Furious 7
Courtesy of Universal

Just before Universal debuted “Furious 7” in April, Vin Diesel deadpanned to Variety that it would win the best picture Oscar. That’s not likely, but the film definitely merits serious awards consideration in all artisan categories: Editing, sound, cinematography, music — and visual effects.

When the film opened, the media carried brief descriptions of how the VFX team had successfully re-created some images of Paul Walker, who had died in November 2013 before the film was finished. But those anecdotes were just the tip of the iceberg; the most difficult scenes were not the spectacular stunt sequences, but the subtler closeups of Walker, which required effects that had never been done before.

Joe Letteri, Weta Digital senior VFX supervisor, says, “We had to complete a performance — what Paul Walker would have done if he’d been able to continue. And it had to be his performance.” Letteri said there was no way to do this without closeups because “anything else would have shortchanged his performance and the film.”

The Wellington, N.Z.-based Weta Digital had entered the picture because producer Neal Moritz and director James Wan wanted “Furious 7” to remain faithful to the film they had started, and to include as much of Walker as possible in scenes that hadn’t been filmed. Weta ended up doing a whopping 350 shots, most of them involving Walker’s character.

Last spring, Universal and the filmmakers avoided questions about post-production challenges, for fear of appearing disrespectful of Walker’s memory. But when they spoke this week with Variety, it became clear that respect was always the top priority.

Unlike the motion-capture work that Weta had done on earlier films, there were no scans of Walker to create a digital double. So the team went through old footage, building a reference library of Walker as Brian O’Conner by using outtakes from “Furious 7” and previous films in the franchise. But those moments had been filmed in one lighting environment and the Weta team “essentially had to relight his performance” digitally for each new scene, said Letteri.

Weta visual effects supervisor Martin Hill says the bus sequence got a lot of media attention, but it “paled in comparison to scenes such as Paul sitting still, or delivering dialog in closeup, because you don’t have the action and the kinetic cutting to help distract from the effects.”

For example, Walker is digital and full frame in a sequence of driving in the desert. Hill said, “Paul is trying to get to Los Angeles quickly, and is also reacting in a subtle way to the injured Kurt Russell in the backseat. The performance was very nuanced.”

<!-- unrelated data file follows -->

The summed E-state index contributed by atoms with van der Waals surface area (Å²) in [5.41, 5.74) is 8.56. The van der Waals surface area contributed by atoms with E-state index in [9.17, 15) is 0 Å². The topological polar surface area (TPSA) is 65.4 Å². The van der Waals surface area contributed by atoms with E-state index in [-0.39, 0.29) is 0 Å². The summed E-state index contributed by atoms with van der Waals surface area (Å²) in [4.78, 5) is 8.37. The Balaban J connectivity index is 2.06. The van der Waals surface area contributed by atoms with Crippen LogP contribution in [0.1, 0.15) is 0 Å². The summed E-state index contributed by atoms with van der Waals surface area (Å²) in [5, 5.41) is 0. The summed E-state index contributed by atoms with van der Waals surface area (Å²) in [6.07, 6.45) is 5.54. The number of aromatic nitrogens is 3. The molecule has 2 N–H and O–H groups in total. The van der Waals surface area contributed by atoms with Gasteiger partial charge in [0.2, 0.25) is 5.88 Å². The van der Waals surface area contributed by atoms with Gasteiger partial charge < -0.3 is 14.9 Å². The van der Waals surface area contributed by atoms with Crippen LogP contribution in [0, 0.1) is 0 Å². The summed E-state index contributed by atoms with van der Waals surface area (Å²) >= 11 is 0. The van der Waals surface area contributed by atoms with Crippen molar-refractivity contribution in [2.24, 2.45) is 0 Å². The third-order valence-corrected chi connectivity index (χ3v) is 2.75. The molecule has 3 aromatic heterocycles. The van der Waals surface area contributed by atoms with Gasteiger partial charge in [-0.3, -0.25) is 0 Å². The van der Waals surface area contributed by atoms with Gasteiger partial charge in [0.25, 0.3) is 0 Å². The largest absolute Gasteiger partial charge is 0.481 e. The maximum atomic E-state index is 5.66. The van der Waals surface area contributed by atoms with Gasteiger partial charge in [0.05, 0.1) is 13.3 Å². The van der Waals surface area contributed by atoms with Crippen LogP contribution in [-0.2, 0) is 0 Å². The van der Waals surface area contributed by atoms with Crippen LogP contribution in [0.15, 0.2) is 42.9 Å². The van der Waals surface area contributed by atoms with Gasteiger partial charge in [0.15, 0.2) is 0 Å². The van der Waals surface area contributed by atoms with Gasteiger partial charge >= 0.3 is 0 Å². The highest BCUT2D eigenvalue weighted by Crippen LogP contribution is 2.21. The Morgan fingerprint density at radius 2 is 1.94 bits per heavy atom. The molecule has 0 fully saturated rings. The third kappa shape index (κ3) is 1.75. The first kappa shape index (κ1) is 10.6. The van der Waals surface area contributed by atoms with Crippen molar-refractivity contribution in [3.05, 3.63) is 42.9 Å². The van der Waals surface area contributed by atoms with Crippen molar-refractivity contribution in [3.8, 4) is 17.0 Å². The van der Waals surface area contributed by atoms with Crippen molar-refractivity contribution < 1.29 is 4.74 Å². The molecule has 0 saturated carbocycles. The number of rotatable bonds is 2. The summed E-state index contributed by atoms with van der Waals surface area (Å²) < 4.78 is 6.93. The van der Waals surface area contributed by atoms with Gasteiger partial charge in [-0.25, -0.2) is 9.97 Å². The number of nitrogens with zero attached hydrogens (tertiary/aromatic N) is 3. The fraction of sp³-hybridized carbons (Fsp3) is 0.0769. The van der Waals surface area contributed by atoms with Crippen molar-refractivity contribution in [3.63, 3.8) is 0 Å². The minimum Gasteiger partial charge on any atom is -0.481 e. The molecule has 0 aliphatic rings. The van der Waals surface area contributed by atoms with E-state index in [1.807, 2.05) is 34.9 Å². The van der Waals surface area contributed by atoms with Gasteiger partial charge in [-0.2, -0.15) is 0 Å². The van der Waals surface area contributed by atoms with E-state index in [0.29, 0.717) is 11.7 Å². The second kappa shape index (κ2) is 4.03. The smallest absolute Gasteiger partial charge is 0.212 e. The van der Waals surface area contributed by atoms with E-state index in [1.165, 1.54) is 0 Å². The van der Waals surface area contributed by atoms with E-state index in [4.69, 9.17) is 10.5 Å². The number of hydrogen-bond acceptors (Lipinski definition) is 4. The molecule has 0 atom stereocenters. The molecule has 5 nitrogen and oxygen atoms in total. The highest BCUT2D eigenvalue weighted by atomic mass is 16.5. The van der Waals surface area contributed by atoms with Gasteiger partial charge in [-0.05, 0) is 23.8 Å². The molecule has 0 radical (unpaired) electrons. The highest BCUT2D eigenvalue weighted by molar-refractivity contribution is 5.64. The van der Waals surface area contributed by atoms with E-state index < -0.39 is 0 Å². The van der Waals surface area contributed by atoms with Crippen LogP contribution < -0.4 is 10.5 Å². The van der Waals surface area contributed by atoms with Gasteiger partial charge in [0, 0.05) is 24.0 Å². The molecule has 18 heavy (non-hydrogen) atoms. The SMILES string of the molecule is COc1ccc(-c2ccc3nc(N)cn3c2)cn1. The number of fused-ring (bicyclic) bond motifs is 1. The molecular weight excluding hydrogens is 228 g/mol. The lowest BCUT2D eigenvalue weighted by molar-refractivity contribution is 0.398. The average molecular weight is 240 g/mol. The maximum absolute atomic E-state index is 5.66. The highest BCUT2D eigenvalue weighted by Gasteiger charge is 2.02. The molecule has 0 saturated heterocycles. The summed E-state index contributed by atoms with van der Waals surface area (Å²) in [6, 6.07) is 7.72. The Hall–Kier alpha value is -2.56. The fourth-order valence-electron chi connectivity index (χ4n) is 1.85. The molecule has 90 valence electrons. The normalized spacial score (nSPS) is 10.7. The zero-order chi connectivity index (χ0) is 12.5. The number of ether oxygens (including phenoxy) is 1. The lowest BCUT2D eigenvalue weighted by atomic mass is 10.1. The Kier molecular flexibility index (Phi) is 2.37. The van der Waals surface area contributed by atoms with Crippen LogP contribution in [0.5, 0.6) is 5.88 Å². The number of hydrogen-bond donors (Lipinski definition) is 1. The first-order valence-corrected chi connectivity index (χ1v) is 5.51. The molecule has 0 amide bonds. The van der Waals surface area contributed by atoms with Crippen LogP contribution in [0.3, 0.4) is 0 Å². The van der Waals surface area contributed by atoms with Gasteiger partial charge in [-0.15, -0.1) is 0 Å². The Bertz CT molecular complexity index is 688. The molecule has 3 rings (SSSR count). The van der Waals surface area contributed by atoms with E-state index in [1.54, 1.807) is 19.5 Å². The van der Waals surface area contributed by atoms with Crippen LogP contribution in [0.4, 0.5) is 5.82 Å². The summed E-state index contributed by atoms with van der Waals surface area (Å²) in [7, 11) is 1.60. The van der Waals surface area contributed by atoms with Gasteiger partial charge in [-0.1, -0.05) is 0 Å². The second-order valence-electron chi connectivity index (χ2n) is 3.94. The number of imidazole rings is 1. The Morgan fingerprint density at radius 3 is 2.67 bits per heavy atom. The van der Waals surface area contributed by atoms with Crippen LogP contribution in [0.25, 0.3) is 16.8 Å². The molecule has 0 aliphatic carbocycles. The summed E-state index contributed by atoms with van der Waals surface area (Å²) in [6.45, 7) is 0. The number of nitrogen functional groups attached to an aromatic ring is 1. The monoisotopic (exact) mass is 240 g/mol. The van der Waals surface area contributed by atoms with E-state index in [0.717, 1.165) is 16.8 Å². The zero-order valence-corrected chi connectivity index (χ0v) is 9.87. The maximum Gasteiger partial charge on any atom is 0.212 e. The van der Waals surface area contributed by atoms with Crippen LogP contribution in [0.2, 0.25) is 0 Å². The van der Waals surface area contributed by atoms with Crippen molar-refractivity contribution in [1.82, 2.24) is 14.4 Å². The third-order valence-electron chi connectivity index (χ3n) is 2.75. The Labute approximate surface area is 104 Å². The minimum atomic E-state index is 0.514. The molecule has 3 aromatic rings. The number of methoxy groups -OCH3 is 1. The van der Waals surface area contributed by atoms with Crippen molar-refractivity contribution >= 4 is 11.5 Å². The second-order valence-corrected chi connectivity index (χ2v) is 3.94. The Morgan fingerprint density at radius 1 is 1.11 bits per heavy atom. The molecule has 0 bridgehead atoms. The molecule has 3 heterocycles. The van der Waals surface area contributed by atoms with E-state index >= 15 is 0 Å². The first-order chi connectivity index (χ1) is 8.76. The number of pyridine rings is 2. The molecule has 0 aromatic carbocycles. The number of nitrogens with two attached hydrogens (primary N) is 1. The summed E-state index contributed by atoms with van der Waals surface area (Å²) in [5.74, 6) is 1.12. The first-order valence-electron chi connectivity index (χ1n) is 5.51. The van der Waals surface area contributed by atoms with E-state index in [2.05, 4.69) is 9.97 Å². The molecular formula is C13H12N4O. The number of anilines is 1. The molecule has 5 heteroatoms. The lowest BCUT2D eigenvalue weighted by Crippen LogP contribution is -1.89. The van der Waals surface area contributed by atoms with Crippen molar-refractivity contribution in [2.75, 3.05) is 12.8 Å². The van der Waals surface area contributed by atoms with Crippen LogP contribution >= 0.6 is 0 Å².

The filmmakers scanned Walker’s brothers Cody and Caleb, as well as actor John Brotherton (who has a role in the film and whose build and coloring are similar to Walker’s). The three men tried to capture the timing and direction that director Wan wanted. Weta essentially motion-captured the work of the three men, and then reapplied that to Walker digital models they had created.

Those digital models included extensive work on Walker’s hair and skin — how his facial muscles moved if he frowned or raised his eyebrows, how his coloring would flush after exertion or how the hair changes depending on the light or the wind. They even worked to make sure he blinked in character.

Hill says the first goal was to create a photo-real digital human who can believably move and act onscreen. “That’s a high bar in itself, to create that. Beyond that, this actor was known to millions of fans, and this had to be Paul Walker — more specifically, Walker in character as Brian O’Conner.”

For a scene in Los Angeles, the principal characters all stand in a line, and Walker’s character “is giving meaningful looks to the others and delivering dialog, and he’s full frame. That visual effects work had to be invisible,” says Hill. They could have digitally placed Walker’s face on another person’s body, but the artists said audiences would have sensed the difference.

Particularly important was a sequence in the original script, after Brian has had a near-death experience and is trying to decide between his life as a family man or a life of adventure. Director Wan told the team, “This is the key moment in the arc of Brian’s character” so it was important to get it right digitally. He asked “Can we get that kind of nuanced performance?” The moment becomes particularly poignant, because Brian/Walker is exiting the team.

In the end, everyone was pleased with the results. Technology is changing so quickly, could this have been accomplished five years ago?

Letteri exhales briefly and says, “No. It was barely possible last year when we did it.”

The film had always been an ambitious project, with several VFX companies (including Digital Domain and Scanline) working on other scenes; there was a lot of strategizing and overtime work from a “Furious” team that included VFX supervisor Michael J. Wassel, co-vfx supervisor Kelvin McIlwain, SPFX coordinator Dan Sudick and others. All the post-production work was intense, with every artisan working under time pressure, as well as emotional pressure.

Hill said it was sad to work on these scenes, but the results were “the high point of my career.” He saluted the Weta team and all the other artisans who worked on the film, saying, “We knew we were doing something special for the filmmakers, the fans, the family — and for Paul’s legacy. We wanted to give him the sendoff that he deserved.”

Filed Under:

Want to read more articles like this one? SUBSCRIBE TO VARIETY TODAY.
Post A Comment 0